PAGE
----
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My beauty as the spring doth yearly grow,
My flesh is soft and plump, my marrow burning;
My smooth moist hand, were it with thy hand

felt, “Would in thy palm dissolve, or seem to melt

“ Bid me discourse, I will enchant thine ear, “ Or, like a fairy, trip upon the green,

Or, like a nymph, with long dishevell’d hair, “ Dance on the sands, and yet no footing seen:

“ Love is a spirit all compact of fire, “ Not gross to sink, but light, and will aspire.

Witness this primrose bank whereon I lie; “ These forceless flowers like sturdy trees support me;

[sky, Two strengthless doves will draw me through the “From morn to night, even where I list to sport me:

“ Is love so light, sweet boy, and may it be “ That thou should'st think it heavy unto thee?

“ Is thine own heart to thine own face affected ? “ Can thy right hand seize love upon thy left ? “ Then woo thyself, be of thyself rejected, “Steal thine own freedom, and complain on theft.

Narcissus, so, himself himself forsook, “ And died to kiss his shadow in the brook.

“ Torches are made to light, jewels to wear, “ Dainties to taste, fresh beauty for the use,

“ Herbs for their smell, and sappy plants to bear; “Things growing to themselves are growth's abuse: “Seeds spring from seeds, and beauty breedeth

beauty, “ Thou wast begot,—to get it is thy duty.

“Upon the earth's increase why should'st thou feed “ Unless the earth with thy increase be fed ?

By law of Nature thou art bound to breed, “ That thine may live, when thou thyself art dead;

“ And so in spite of death thou dost survive, “ In that thy likeness still is left alive.”

By this, the love-sick queen began to sweat,
For, where they lay, the shadow had forsook them,
And Titan, 'tired 6 in the midday heat,
With burning eye did hotly overlook them;

Wishing Adonis had his team to guide,
So he were like him, and by Venus' side.

And now Adonis, with a lazy spright,
And with a heavy, dark, disliking eye,
His lowering brows o'erwhelming his fair sight,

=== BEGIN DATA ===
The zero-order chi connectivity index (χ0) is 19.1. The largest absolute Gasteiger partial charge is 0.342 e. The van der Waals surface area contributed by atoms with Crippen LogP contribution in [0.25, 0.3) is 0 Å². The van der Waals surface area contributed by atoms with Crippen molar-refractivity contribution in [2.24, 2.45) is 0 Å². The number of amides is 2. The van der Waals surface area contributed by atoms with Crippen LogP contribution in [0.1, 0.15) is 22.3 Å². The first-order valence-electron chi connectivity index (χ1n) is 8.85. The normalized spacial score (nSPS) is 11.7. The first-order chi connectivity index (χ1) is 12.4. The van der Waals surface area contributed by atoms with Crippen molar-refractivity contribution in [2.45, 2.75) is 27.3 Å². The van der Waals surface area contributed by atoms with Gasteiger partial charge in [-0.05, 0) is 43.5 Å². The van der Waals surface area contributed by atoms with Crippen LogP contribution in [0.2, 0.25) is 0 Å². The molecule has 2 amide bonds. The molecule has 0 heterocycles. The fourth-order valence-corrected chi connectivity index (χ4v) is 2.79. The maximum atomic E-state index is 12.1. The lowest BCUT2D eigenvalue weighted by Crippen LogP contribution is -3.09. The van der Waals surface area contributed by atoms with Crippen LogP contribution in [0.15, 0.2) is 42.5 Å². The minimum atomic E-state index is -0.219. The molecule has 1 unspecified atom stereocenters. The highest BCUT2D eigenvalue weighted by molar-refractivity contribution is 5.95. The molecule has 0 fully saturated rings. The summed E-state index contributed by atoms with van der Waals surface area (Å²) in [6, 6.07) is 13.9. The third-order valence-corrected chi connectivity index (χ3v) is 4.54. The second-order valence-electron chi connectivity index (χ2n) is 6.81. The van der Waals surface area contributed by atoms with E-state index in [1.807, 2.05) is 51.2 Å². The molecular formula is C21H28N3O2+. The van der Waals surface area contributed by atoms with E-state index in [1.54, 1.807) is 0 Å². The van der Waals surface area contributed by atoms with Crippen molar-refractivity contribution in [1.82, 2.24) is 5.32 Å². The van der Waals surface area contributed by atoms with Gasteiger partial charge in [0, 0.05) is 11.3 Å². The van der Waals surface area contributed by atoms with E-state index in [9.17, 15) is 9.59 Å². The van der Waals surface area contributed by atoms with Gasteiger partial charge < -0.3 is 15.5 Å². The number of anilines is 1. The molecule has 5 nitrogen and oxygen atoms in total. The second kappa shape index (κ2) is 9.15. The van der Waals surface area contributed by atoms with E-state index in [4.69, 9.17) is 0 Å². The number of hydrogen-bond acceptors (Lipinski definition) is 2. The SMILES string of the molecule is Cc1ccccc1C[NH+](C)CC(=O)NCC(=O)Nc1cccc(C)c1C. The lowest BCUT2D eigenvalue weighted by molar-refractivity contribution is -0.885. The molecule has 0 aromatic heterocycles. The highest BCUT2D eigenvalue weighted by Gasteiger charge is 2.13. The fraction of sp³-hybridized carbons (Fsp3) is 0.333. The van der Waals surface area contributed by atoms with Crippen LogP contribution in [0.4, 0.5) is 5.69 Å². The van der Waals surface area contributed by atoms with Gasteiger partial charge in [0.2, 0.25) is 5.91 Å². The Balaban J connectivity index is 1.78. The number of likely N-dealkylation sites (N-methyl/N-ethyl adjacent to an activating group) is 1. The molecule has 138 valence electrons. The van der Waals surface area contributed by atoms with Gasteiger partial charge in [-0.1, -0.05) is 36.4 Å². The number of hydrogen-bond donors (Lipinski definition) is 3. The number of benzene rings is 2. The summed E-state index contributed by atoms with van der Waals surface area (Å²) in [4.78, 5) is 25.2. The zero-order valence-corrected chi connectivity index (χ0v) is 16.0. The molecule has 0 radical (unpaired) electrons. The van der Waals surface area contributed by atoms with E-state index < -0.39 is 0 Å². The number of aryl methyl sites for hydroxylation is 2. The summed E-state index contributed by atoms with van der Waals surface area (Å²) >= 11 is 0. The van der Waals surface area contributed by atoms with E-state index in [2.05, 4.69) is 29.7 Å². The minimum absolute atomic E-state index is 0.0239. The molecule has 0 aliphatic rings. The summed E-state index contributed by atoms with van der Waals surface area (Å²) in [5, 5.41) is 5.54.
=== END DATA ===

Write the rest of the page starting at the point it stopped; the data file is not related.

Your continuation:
Like misty vapours, when they blot the sky,

Souring his cheeks, cries, “ Fie, no more of love! The sun doth burn my face; I must remove.”

* Ah me," quoth Venus,"young, and so unkind. 6. What bare excuses mak'st thou to begone!

'tired] i. e. attired.


" I'll sigh celestial breath, whose gentle wind “ Shall cool the heat of this descending sun; “ I'll make a shadow for thee of


hairs; “ If they burn too, I'll quench them with my


“The sun that shines from heaven shines but warm, “ And lo, I lie between that sun and thee; “ The heat I have from thence doth little harm, 16 Thine


darts forth the fire that burneth me : 66 And were I not immortal, life were done, “ Between this heavenly and earthly sun.

* Art thou obdurate, flinty, hard as steel,

Nay, more than flint, for stone at rain relenteth? Art thou a woman's son, and canst not feel “ What’tis to love? how want of love tormenteth?

“ O had thy mother borne so hard a mind,
“ She had not brought forth thee, but died


“What am I, that thou should’st contemn me this ? 8 " Or what great danger dwells upon my suit? “ What were thy lips the worse for one poor kiss ? Speak, fair; but speak fair words, or else be mute: “ Give me one kiss, I'll give it thee again, And one for interest, if thou wilt have twain.


' unkind] i.e. unnatural.

contemn me this] Is, I think, rightly explained by Malone, "contemptuously refuse this favour that I ask.”

“ Fie, lifeless picture, cold and senseless stoue,
“ Well-painted idol, image, dull and dead,
“ Statue, contenting but the eye alone,

Thing like a man, but of no woman bred;
“ Thou art no man, though of a man's com-

“For inen will kiss even by their own direction.”

This said, impatience chokes her pleading tongue
And swelling passion doth provoke a pause;
Red cheeks and fiery eyes blaze forth her wrong;
Being judge in love, she cannot right her cause :
And now she weeps, and now she fain would

And now her sobs do her intendments 9 break.

Sometimes she shakes her head, and then his hand,
Now gazeth she on him, now on the ground;
Sometimes her arms infold him like a band;
She would, he will not in her arms be bound;

And when from thence he struggles to be gone,
She locks her lily fingers, one in one.

“Fondling,” she saith,“ since I have hemm'd thee “ Within the circuit of this ivory pale, [here “ I'll be a park, and thou shalt be my deer; -“ Feed where thou wilt, on mountain or in dale:

“ Graze on my lips; and if those hills be dry “Stray lower, where the pleasant fountains lie.

intendments] i. e. intentions.


6. Within this limit is relief enough, “ Sweet bottom-grass, and high delightful plain, “Round rising hillocks, brakes obscure and rough, To shelter thee from tempest and from rain ; Then be my deer, since I am such a park;

No dog shall rouse thee, tho'a thousand bark.”

At this Adonis smiles, as in disdain,
That in each cheek appears a pretty dimple:
Love made those hollows, if himself were slain,
He might be buried in a tomb so simple;

Fore-knowing well, if there he came to lie,
Why there love liv'd, and there he could not die.

These lovely caves, these round-enchanting pits,
Open'd their mouths to swallow Venus' liking:
Being mad before, how doth she now for wits ?
Struck dead at first, what needs a second striking?

of love, in thine own law forlorn, To love a cheek that smiles at thee in scorn!

Now which


shall she turn? what shall she say? Her words are done, her woes the more increasing, The time is spent, her object will away, And from her twining arms doth urge releasing :

Pity”-she cries,—“ some favour--some re

morse"10 Away he springs, and hasteth to his horse.

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